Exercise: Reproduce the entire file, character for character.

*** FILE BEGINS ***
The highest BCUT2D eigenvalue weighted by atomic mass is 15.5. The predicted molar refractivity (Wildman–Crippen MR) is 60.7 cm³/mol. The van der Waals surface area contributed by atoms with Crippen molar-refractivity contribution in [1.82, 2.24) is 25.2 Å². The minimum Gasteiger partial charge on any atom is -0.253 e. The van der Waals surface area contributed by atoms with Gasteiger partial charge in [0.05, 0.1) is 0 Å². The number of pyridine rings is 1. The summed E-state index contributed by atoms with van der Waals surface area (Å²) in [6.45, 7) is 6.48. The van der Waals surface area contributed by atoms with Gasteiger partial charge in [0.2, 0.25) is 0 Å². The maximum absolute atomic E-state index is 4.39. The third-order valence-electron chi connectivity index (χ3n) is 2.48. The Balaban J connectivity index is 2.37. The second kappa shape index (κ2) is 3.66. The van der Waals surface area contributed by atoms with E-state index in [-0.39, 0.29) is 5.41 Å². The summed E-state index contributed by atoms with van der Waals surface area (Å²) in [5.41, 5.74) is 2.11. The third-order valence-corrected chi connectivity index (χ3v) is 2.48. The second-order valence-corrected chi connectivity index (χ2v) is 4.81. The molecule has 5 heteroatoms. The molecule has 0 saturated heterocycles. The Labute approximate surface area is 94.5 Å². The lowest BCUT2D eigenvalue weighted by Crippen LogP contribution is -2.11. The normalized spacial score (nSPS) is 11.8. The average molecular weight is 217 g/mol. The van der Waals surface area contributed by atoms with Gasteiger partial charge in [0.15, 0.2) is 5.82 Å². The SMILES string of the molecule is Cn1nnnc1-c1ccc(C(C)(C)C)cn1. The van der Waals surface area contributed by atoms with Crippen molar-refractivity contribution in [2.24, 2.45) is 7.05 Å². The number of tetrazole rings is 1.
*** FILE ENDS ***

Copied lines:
The highest BCUT2D eigenvalue weighted by atomic mass is 15.5. The predicted molar refractivity (Wildman–Crippen MR) is 60.7 cm³/mol. The van der Waals surface area contributed by atoms with Crippen molar-refractivity contribution in [1.82, 2.24) is 25.2 Å². The minimum Gasteiger partial charge on any atom is -0.253 e. The van der Waals surface area contributed by atoms with Gasteiger partial charge in [0.05, 0.1) is 0 Å². The number of pyridine rings is 1. The summed E-state index contributed by atoms with van der Waals surface area (Å²) in [6.45, 7) is 6.48. The van der Waals surface area contributed by atoms with Gasteiger partial charge in [0.2, 0.25) is 0 Å². The maximum absolute atomic E-state index is 4.39. The third-order valence-electron chi connectivity index (χ3n) is 2.48. The Balaban J connectivity index is 2.37. The second kappa shape index (κ2) is 3.66. The van der Waals surface area contributed by atoms with E-state index in [-0.39, 0.29) is 5.41 Å². The summed E-state index contributed by atoms with van der Waals surface area (Å²) in [5.41, 5.74) is 2.11. The third-order valence-corrected chi connectivity index (χ3v) is 2.48. The second-order valence-corrected chi connectivity index (χ2v) is 4.81. The molecule has 5 heteroatoms. The molecule has 0 saturated heterocycles. The Labute approximate surface area is 94.5 Å². The lowest BCUT2D eigenvalue weighted by Crippen LogP contribution is -2.11. The normalized spacial score (nSPS) is 11.8. The average molecular weight is 217 g/mol. The van der Waals surface area contributed by atoms with Gasteiger partial charge in [0.15, 0.2) is 5.82 Å². The SMILES string of the molecule is Cn1nnnc1-c1ccc(C(C)(C)C)cn1. The van der Waals surface area contributed by atoms with Crippen molar-refractivity contribution in [2.24, 2.45) is 7.05 Å². The number of tetrazole rings is 1.